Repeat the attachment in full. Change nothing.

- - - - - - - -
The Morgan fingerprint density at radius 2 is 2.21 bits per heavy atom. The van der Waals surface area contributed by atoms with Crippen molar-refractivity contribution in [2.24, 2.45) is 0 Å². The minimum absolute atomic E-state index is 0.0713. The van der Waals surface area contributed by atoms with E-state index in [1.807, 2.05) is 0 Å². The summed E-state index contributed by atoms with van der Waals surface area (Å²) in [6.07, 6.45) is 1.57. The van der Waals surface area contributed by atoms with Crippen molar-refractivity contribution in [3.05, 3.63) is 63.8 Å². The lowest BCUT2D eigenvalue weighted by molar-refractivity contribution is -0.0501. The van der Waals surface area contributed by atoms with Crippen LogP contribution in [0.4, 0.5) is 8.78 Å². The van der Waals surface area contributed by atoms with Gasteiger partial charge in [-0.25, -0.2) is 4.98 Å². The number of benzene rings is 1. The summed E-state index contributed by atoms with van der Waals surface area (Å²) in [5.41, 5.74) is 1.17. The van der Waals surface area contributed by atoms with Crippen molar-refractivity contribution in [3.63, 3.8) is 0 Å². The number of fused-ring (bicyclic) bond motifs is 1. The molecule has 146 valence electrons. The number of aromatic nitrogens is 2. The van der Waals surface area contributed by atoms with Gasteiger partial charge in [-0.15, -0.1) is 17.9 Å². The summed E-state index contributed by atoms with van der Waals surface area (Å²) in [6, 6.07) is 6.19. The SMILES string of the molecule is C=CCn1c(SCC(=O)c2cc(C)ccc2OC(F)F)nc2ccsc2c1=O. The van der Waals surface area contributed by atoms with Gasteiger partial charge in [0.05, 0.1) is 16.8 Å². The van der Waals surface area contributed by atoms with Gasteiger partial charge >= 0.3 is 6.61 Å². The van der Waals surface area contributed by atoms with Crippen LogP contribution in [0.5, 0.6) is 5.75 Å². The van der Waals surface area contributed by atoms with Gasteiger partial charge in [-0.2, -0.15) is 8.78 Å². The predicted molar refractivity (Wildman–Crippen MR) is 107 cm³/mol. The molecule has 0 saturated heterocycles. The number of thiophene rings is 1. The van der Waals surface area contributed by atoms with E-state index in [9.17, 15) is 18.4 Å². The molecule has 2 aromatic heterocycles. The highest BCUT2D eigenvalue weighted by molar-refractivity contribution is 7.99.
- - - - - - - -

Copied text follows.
The Morgan fingerprint density at radius 2 is 2.21 bits per heavy atom. The van der Waals surface area contributed by atoms with Crippen molar-refractivity contribution in [2.24, 2.45) is 0 Å². The minimum absolute atomic E-state index is 0.0713. The van der Waals surface area contributed by atoms with E-state index in [1.807, 2.05) is 0 Å². The summed E-state index contributed by atoms with van der Waals surface area (Å²) in [6.07, 6.45) is 1.57. The van der Waals surface area contributed by atoms with Crippen molar-refractivity contribution in [3.05, 3.63) is 63.8 Å². The lowest BCUT2D eigenvalue weighted by molar-refractivity contribution is -0.0501. The van der Waals surface area contributed by atoms with Crippen LogP contribution in [0.4, 0.5) is 8.78 Å². The van der Waals surface area contributed by atoms with Gasteiger partial charge in [-0.25, -0.2) is 4.98 Å². The number of benzene rings is 1. The summed E-state index contributed by atoms with van der Waals surface area (Å²) in [5.41, 5.74) is 1.17. The van der Waals surface area contributed by atoms with Crippen molar-refractivity contribution in [3.63, 3.8) is 0 Å². The number of fused-ring (bicyclic) bond motifs is 1. The molecule has 146 valence electrons. The number of aromatic nitrogens is 2. The van der Waals surface area contributed by atoms with Gasteiger partial charge in [-0.15, -0.1) is 17.9 Å². The summed E-state index contributed by atoms with van der Waals surface area (Å²) in [6, 6.07) is 6.19. The SMILES string of the molecule is C=CCn1c(SCC(=O)c2cc(C)ccc2OC(F)F)nc2ccsc2c1=O. The van der Waals surface area contributed by atoms with Gasteiger partial charge in [0.05, 0.1) is 16.8 Å². The van der Waals surface area contributed by atoms with Gasteiger partial charge >= 0.3 is 6.61 Å². The van der Waals surface area contributed by atoms with Crippen LogP contribution in [0.5, 0.6) is 5.75 Å². The van der Waals surface area contributed by atoms with Gasteiger partial charge in [-0.2, -0.15) is 8.78 Å². The predicted molar refractivity (Wildman–Crippen MR) is 107 cm³/mol. The molecule has 0 saturated heterocycles. The number of thiophene rings is 1. The van der Waals surface area contributed by atoms with E-state index in [9.17, 15) is 18.4 Å². The molecule has 2 aromatic heterocycles. The highest BCUT2D eigenvalue weighted by molar-refractivity contribution is 7.99.